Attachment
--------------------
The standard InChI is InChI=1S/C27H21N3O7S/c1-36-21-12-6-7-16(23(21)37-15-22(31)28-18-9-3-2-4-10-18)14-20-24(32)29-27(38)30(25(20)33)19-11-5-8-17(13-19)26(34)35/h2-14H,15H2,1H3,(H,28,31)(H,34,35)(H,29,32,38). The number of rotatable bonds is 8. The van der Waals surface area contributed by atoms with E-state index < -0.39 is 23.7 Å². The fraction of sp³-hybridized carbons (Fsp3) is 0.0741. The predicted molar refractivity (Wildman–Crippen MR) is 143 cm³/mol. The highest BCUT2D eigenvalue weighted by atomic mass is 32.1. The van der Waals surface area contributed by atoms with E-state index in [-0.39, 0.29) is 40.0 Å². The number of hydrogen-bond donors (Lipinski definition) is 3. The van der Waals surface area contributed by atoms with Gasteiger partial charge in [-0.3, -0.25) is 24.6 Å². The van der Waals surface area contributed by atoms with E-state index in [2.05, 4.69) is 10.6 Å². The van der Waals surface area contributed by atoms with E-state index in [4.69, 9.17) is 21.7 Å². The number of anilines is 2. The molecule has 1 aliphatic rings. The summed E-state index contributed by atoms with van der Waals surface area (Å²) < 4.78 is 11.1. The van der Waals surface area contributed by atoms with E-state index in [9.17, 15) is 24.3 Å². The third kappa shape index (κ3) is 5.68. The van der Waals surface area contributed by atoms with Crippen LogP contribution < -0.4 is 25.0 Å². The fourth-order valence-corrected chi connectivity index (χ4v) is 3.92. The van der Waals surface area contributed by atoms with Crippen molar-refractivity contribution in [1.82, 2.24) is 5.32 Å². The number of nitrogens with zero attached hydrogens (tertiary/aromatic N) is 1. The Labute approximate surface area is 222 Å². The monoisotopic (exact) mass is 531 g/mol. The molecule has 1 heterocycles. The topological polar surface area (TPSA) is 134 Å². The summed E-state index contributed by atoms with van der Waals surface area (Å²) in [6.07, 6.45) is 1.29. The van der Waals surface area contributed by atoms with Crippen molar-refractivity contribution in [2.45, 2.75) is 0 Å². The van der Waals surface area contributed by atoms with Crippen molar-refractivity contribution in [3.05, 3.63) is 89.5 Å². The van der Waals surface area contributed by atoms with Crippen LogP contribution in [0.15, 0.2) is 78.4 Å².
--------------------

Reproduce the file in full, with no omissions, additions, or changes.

The standard InChI is InChI=1S/C27H21N3O7S/c1-36-21-12-6-7-16(23(21)37-15-22(31)28-18-9-3-2-4-10-18)14-20-24(32)29-27(38)30(25(20)33)19-11-5-8-17(13-19)26(34)35/h2-14H,15H2,1H3,(H,28,31)(H,34,35)(H,29,32,38). The number of rotatable bonds is 8. The van der Waals surface area contributed by atoms with E-state index < -0.39 is 23.7 Å². The fraction of sp³-hybridized carbons (Fsp3) is 0.0741. The predicted molar refractivity (Wildman–Crippen MR) is 143 cm³/mol. The highest BCUT2D eigenvalue weighted by atomic mass is 32.1. The van der Waals surface area contributed by atoms with E-state index in [-0.39, 0.29) is 40.0 Å². The number of hydrogen-bond donors (Lipinski definition) is 3. The van der Waals surface area contributed by atoms with Gasteiger partial charge in [-0.3, -0.25) is 24.6 Å². The van der Waals surface area contributed by atoms with E-state index in [2.05, 4.69) is 10.6 Å². The van der Waals surface area contributed by atoms with E-state index in [4.69, 9.17) is 21.7 Å². The number of anilines is 2. The molecule has 1 aliphatic rings. The summed E-state index contributed by atoms with van der Waals surface area (Å²) < 4.78 is 11.1. The van der Waals surface area contributed by atoms with E-state index in [9.17, 15) is 24.3 Å². The third kappa shape index (κ3) is 5.68. The van der Waals surface area contributed by atoms with Crippen LogP contribution < -0.4 is 25.0 Å². The fourth-order valence-corrected chi connectivity index (χ4v) is 3.92. The van der Waals surface area contributed by atoms with Crippen molar-refractivity contribution in [1.82, 2.24) is 5.32 Å². The number of nitrogens with zero attached hydrogens (tertiary/aromatic N) is 1. The Labute approximate surface area is 222 Å². The monoisotopic (exact) mass is 531 g/mol. The molecule has 1 heterocycles. The topological polar surface area (TPSA) is 134 Å². The summed E-state index contributed by atoms with van der Waals surface area (Å²) in [6.07, 6.45) is 1.29. The van der Waals surface area contributed by atoms with Crippen molar-refractivity contribution in [2.45, 2.75) is 0 Å². The van der Waals surface area contributed by atoms with Crippen molar-refractivity contribution in [3.05, 3.63) is 89.5 Å². The van der Waals surface area contributed by atoms with Crippen LogP contribution in [0.15, 0.2) is 78.4 Å².